Comment 121655

By kevlahan (registered) | Posted June 30, 2017 at 20:37:28

One correction, and a few comments on this timely and stimulating article.

It is not exactly true that "this country was born from treaties with Indigenous peoples", at least not all of the country.

For example, only two treaties were ever signed with first nations in British Columbia until the 1990s, and these covered only a tiny proportion of the province (about 3% of Vancouver Island and some of the Peace River country).

Various treaties were signed during early colonial days by different first nations with France or Britain. However, these treaties were often violated by both sides until the Europeans became dominant and no longer needed the first nations as allies in their wars, and could impose their will by force. First nations did not always consider these treaties binding and with no best before date since they also violated them.

Treaties are a good starting point, but it seems a bit simplistic to imply that treaties signed hundreds of years ago in very different conditions, often with misunderstanding on both sides, between political entities that no longer exist is all you need to sort out the relation between contemporary Canadians of native and non-native (often mixed) ancestry.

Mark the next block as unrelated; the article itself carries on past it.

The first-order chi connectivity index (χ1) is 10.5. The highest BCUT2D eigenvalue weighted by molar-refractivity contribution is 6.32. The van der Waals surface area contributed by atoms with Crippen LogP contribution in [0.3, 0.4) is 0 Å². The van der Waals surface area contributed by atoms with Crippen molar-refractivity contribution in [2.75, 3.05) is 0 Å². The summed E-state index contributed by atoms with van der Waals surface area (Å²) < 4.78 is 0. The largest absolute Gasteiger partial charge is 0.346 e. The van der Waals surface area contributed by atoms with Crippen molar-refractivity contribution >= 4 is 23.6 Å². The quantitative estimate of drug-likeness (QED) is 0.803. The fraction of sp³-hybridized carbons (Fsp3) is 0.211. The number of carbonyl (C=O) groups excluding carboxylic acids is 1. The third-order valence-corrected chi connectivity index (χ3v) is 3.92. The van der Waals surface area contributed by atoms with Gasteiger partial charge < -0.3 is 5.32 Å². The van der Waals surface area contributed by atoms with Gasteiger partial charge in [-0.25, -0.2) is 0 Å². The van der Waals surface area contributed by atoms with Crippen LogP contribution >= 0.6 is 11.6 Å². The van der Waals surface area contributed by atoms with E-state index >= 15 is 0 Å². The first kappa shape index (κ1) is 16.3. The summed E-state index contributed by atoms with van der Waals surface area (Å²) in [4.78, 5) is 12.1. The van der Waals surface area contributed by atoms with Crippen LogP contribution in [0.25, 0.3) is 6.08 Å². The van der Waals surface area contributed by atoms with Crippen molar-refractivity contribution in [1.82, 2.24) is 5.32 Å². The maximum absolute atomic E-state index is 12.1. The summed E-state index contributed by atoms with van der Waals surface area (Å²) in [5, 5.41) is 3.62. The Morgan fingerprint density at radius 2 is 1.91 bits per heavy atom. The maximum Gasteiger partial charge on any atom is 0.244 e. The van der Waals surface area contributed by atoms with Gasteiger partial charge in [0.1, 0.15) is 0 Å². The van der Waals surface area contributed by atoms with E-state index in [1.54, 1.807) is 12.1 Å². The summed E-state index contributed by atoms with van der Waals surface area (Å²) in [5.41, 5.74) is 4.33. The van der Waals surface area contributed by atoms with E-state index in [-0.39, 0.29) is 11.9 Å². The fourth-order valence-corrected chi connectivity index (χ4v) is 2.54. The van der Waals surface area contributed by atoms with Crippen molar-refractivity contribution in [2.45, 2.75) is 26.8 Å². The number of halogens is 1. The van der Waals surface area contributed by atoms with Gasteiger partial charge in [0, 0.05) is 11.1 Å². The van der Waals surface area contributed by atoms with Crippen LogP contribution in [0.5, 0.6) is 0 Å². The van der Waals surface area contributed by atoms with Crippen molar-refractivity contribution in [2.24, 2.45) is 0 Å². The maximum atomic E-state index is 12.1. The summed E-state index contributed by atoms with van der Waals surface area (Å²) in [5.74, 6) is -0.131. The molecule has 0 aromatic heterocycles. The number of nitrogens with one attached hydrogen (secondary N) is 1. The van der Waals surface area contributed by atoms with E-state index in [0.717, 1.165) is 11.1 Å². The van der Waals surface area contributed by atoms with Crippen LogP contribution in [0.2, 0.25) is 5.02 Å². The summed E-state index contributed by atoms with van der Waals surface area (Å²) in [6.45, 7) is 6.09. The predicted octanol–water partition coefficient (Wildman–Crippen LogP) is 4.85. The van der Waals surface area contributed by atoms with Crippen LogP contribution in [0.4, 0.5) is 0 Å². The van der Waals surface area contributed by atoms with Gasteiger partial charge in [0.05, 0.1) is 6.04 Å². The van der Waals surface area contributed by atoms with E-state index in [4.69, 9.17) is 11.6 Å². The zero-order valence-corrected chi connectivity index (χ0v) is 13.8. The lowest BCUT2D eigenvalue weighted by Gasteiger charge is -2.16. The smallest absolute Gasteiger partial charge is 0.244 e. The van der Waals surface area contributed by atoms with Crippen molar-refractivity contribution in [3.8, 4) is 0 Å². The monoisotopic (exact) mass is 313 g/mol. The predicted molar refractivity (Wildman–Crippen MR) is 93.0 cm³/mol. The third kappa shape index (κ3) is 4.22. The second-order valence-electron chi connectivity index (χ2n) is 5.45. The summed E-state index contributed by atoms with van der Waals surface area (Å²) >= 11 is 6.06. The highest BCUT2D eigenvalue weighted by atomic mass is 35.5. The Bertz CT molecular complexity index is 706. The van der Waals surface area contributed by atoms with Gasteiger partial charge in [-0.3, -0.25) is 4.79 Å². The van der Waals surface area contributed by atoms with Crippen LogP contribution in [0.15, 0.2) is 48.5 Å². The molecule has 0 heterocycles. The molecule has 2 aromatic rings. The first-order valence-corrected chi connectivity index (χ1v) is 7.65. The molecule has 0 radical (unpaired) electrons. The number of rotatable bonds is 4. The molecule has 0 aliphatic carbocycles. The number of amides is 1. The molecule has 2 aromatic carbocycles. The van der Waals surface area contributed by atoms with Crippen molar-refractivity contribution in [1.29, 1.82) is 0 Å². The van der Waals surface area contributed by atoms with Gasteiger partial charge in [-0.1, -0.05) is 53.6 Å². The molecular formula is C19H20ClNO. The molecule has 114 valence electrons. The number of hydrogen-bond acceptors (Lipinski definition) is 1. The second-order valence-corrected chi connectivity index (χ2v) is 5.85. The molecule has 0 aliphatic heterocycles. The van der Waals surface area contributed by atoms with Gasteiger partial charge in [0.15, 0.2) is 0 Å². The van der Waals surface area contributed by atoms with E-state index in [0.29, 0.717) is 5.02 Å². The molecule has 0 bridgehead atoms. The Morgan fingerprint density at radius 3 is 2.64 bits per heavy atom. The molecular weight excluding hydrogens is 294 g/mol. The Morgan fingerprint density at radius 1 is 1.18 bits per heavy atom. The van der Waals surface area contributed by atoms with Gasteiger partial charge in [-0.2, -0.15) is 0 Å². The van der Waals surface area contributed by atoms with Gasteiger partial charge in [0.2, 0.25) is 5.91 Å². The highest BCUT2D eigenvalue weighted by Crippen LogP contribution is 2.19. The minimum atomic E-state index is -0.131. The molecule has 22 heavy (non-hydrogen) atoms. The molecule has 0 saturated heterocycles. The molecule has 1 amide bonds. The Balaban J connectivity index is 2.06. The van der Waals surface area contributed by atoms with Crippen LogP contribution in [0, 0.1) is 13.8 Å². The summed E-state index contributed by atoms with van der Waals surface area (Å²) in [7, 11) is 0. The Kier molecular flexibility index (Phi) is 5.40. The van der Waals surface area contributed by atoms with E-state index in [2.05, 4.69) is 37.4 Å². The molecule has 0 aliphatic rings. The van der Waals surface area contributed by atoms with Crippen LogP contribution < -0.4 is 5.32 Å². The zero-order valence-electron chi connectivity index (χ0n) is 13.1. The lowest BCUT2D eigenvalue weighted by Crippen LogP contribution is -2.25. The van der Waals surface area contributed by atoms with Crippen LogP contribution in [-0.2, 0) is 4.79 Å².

One of the most significant and successful treaties was the great peace of 1701 that finally brought peace between the French and 40 first nations, but it is considered nullified by the British conquest of Canada. Only eleven treaties were signed by the government of Canada and they exclude Quebec and the Atlantic provinces entirely. These treaties would seem to have a different status than those signed in the 17th or 18th centuries by the former colonial powers.

The residential school system was appalling, both for its coerciveness, and for the abuse of the children that the government claimed to be educating under its protection.

However, there remains the very difficult question of how to provide services comparable to those enjoyed by most Canadians to isolated communities with very small populations.

Education is mandatory for all Canadians, but the sort of education that is necessary to survive in the modern world is entirely European in origin and therefore alien to first nations traditions. Should it be imposed, as it is for other Canadians? Is a fusion of traditions possible or desirable? How can high quality education be provided to isolated small communities?

It is clearly not possible to have fully equipped high schools in each isolated community with a few hundred residents. I don't have a solution, but it is worth remembering that a "boarding school" would have seemed like a reasonable solution at the time (and was a common experience, often also abusive, for Europeans), even if the actual implementation was abusive and disrespectful of first nations culture. It's also worth remembering that the same tactic was used in Europe to try to eliminate regional ethnic cultures and languages (such as Welsh in the UK or Breton and Occitan in France) by using mandatory education to eliminate minority languages and assimilate the population into the majority.

Comment edited by kevlahan on 2017-06-30 20:49:38

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